(p 43).
Respect, solidarity and cooperation are some of the main aspects of botho. This is interesting in the sense that ethnomathematics is also associated with the mathematics that engages cultural aspects that in some cases have grown unfamiliar to the current generations. On the other hand there is also an outcry that a good number of young South Africans have lost their culture, the young have lost respect for the elderlies, people have turned too individualistic!


Outcomes Based Education [OBE] Curriculum and People’s Mathematics

Outcomes Based Education and Training [OBE] is the new South African system of education that has replaced the apartheid education system. This system is being phased in, in stages as a result of training implications. There is a need to outline the context in which some of the terms are used in OBE:

Specific Outcomes:

These refer to the specification of what learners are able to do at the end of a learning experience. This includes skills, knowledge and values, which inform the demonstration of the achievement of an outcome or a set of outcomes. The focus of OBE and training is the link between the intentions and results of learning, rather than the traditional approach of listing of content to be covered within a learning programme
(DoE:1997c, p.17)
It can be argued here that an attempt is being made to clarify the learning activities as well as to enhance teaching, by way of emphasizing that at the end of a teaching process, the success should be judged by the objectives realized. To further help with the assessment of the success of teaching, another expression that forms part of the new curriculum discourse is Range Statements:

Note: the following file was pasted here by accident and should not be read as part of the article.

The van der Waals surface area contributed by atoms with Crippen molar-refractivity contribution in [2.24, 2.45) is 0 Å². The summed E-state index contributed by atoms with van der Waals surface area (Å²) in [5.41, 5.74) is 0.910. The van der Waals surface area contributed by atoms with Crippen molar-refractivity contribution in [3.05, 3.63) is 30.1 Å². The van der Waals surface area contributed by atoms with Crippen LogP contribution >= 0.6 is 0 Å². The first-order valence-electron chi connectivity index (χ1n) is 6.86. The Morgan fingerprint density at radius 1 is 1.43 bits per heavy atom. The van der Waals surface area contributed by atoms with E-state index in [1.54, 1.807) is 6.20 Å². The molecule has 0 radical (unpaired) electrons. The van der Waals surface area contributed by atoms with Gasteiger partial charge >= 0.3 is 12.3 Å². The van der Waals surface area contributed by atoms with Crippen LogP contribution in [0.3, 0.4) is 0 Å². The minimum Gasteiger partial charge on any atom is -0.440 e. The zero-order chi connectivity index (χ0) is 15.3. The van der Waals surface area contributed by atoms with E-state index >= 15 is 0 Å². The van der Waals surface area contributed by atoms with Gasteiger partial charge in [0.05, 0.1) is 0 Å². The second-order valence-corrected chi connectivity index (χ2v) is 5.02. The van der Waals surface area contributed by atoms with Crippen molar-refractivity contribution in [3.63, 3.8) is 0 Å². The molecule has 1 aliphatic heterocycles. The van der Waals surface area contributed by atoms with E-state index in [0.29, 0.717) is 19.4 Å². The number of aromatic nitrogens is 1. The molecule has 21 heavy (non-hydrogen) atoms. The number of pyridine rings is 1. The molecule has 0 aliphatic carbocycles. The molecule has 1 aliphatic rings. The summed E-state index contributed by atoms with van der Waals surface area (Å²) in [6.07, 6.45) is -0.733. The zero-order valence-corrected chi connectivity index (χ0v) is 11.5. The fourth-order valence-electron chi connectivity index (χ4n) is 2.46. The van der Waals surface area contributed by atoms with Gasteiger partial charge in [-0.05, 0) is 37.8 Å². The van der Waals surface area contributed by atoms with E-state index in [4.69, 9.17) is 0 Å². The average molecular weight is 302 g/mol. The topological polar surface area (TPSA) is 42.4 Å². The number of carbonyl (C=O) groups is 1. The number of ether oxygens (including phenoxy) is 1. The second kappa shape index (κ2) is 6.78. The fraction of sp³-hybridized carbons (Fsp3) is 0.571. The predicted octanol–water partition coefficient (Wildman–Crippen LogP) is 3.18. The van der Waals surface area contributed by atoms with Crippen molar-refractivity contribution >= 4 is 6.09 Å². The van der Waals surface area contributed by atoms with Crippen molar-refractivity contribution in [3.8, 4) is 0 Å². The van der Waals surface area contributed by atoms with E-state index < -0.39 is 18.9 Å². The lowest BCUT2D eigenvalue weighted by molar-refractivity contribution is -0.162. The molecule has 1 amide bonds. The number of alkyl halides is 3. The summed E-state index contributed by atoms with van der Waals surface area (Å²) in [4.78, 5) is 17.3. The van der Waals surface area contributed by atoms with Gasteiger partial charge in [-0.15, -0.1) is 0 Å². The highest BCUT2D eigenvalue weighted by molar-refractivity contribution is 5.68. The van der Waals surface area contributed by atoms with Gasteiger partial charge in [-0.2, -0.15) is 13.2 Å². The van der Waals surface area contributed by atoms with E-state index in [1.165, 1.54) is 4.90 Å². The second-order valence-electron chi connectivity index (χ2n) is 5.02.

Range statement indicate the scope, the depth, and parameters of achievement. They include critical areas of content, process and context, which the learner should engage with in order to reach an acceptable level of achievement.... The range statements provide direction but allowance is made for multiple learning strategies, for flexibility in the choice of specific content and process of a variety of assessment methods.... The range statements have the additional function of ensuring that balance is maintained between the acquisition of both knowledge and skills and the development of values.
(DoE 1997c, p 16).
Provision of a room for ‘development of values’ here may be seen as creation of space for botho in OBE. While this may be so, it must be remembered that the South African situation is rising up from a period of dominance. Ideologies have in more than one way relegated African values to the ‘back seat’. What this means is that values will only be seen as those that are in line with the dominant culture - the western culture. The place of botho in enhancing the learning of mathematics will for generations be regarded as an imposition of something that does not belong to the African culture.


Botho within the OBE

While it may be argued that botho contributed towards allowing the foreigners to invade the African soil, in some circles it could also be argued that it is the same botho that sustained the people during the dark years of oppression. Attention is now being given to the extent to which the unifying South African main world view, or philosophy of life, botho is embraced within OBE. Ndungane, the Anglican archbishop of Cape Town in his introductory article on botho in the Mail and Guardian [February 20 to 26 1998], implores that:


Ubuntu [Botho] should be embodied in all that we do: the big act of society and the little acts of kindness of the individual. ..... We therefore face the enormous challenge of teaching people about ubuntu[botho]. This is the responsibility of the government - to introduce it in the curriculums of our schools and universities, for example - business, the media, religious institutions and parents.